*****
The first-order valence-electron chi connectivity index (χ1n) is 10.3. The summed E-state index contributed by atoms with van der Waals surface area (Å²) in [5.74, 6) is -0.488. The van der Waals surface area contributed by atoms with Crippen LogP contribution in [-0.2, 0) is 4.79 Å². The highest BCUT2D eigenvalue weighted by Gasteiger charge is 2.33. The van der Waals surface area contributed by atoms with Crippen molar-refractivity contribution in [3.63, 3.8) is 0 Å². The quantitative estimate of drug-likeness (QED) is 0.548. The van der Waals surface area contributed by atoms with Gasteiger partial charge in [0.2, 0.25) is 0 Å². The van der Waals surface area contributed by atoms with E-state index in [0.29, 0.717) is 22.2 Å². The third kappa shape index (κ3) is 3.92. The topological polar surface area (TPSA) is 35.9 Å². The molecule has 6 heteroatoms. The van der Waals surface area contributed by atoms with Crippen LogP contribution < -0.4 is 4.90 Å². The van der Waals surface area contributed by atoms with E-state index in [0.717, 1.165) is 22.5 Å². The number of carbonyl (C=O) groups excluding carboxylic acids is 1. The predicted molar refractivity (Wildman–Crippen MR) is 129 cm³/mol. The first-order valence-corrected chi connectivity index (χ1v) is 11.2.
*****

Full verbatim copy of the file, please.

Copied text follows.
The first-order valence-electron chi connectivity index (χ1n) is 10.3. The summed E-state index contributed by atoms with van der Waals surface area (Å²) in [5.74, 6) is -0.488. The van der Waals surface area contributed by atoms with Crippen LogP contribution in [-0.2, 0) is 4.79 Å². The highest BCUT2D eigenvalue weighted by Gasteiger charge is 2.33. The van der Waals surface area contributed by atoms with Crippen molar-refractivity contribution in [3.63, 3.8) is 0 Å². The quantitative estimate of drug-likeness (QED) is 0.548. The van der Waals surface area contributed by atoms with Gasteiger partial charge in [0.2, 0.25) is 0 Å². The van der Waals surface area contributed by atoms with E-state index in [0.29, 0.717) is 22.2 Å². The third kappa shape index (κ3) is 3.92. The topological polar surface area (TPSA) is 35.9 Å². The molecule has 6 heteroatoms. The van der Waals surface area contributed by atoms with Crippen LogP contribution < -0.4 is 4.90 Å². The van der Waals surface area contributed by atoms with E-state index in [0.717, 1.165) is 22.5 Å². The number of carbonyl (C=O) groups excluding carboxylic acids is 1. The predicted molar refractivity (Wildman–Crippen MR) is 129 cm³/mol. The first-order valence-corrected chi connectivity index (χ1v) is 11.2.